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Detroit Public TV’s Great Lakes Bureau continues to explore the political, social and environmental issues surrounding our most precious natural resource – water.
In a time of cultural turmoil, deep divisions between Americans, our environment–our natural resources–are caught in the crossfire. In an approach that blends the latest science with their traditional ways, infusing science with their cultural values, a small band of Native Americans nestled into southwest corner of the Great Lakes might have the key to healing our divisions, healing nature, healing ourselves. They are the Pokagon Band of Potawatomi Indians.
For the Pokagon, water is sacred. They are intimately tied to the lakes, rivers and streams that run through tribal lands. Unlike many Native American tribes, the Pokagon were never removed from their ancestral lands, but they saw their environment and way of life fractured over time.
In the 19th and early 20th centuries, many of their lands were sold. The new European landowners altered the paths of rivers and streams where the Pokagon hunted and fished for centuries, and they cleared habitats to support Western-style agriculture. Culturally important plants and animals were pushed aside, and the Pokagon culture began to fade away. For the Pokagon, culture and the environment are not separate; if one suffers, so does the other.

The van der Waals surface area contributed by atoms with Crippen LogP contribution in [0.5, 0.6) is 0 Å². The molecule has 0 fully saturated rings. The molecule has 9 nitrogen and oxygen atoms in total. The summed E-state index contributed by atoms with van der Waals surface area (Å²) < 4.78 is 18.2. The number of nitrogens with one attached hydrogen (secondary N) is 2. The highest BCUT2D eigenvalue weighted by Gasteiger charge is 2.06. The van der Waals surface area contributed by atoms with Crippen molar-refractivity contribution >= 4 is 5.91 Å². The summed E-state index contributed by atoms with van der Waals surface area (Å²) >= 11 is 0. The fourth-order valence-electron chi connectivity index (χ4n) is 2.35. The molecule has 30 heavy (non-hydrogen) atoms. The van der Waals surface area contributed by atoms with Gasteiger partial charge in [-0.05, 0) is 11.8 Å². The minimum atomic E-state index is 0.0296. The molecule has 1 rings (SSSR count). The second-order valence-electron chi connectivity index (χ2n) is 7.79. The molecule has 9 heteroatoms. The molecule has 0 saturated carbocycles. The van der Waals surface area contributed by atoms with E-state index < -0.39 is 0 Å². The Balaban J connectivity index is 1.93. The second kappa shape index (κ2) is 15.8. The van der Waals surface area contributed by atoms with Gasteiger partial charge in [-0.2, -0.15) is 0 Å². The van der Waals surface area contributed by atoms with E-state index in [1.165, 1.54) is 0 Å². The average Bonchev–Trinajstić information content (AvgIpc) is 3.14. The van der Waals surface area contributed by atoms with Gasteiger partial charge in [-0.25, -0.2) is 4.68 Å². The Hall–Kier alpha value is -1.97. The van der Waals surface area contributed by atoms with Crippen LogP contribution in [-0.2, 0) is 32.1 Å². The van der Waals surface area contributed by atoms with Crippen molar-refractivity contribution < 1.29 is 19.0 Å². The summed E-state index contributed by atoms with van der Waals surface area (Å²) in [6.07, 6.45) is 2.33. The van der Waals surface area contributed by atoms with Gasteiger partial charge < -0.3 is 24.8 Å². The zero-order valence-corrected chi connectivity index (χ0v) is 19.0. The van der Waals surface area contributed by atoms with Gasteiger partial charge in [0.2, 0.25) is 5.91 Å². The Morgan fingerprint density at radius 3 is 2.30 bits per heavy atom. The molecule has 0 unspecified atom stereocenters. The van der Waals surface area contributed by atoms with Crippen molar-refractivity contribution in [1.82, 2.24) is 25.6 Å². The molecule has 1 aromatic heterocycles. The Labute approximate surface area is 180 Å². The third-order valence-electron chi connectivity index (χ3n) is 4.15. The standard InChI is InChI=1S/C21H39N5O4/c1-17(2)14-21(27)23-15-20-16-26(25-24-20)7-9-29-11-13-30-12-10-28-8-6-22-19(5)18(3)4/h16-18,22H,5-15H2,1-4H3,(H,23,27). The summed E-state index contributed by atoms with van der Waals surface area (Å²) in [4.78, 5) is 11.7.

The Pokagon fought for decades to keep traditional ways alive. When the Federal government recognized the Pokagon as a sovereign tribal nation in the early 1990s, the tribe launched a series of cultural preservation and environmental restoration efforts. They are now actively working to restore their traditional arts, their language and ways of life, while incorporating new traditions like a yearly Water Walk to inspire tribal citizens to protect and preserve waterways.
The Pokagon Band has also begun a major effort to set rivers and streams back on their natural course, and to improve the habitats that surround them. Their goal is to reconnect their citizens to their environment, and bring back traditional ways of hunting, fishing and growing food. It’s a major cultural preservation and environmental restoration effort to pave the way for the next seven generations.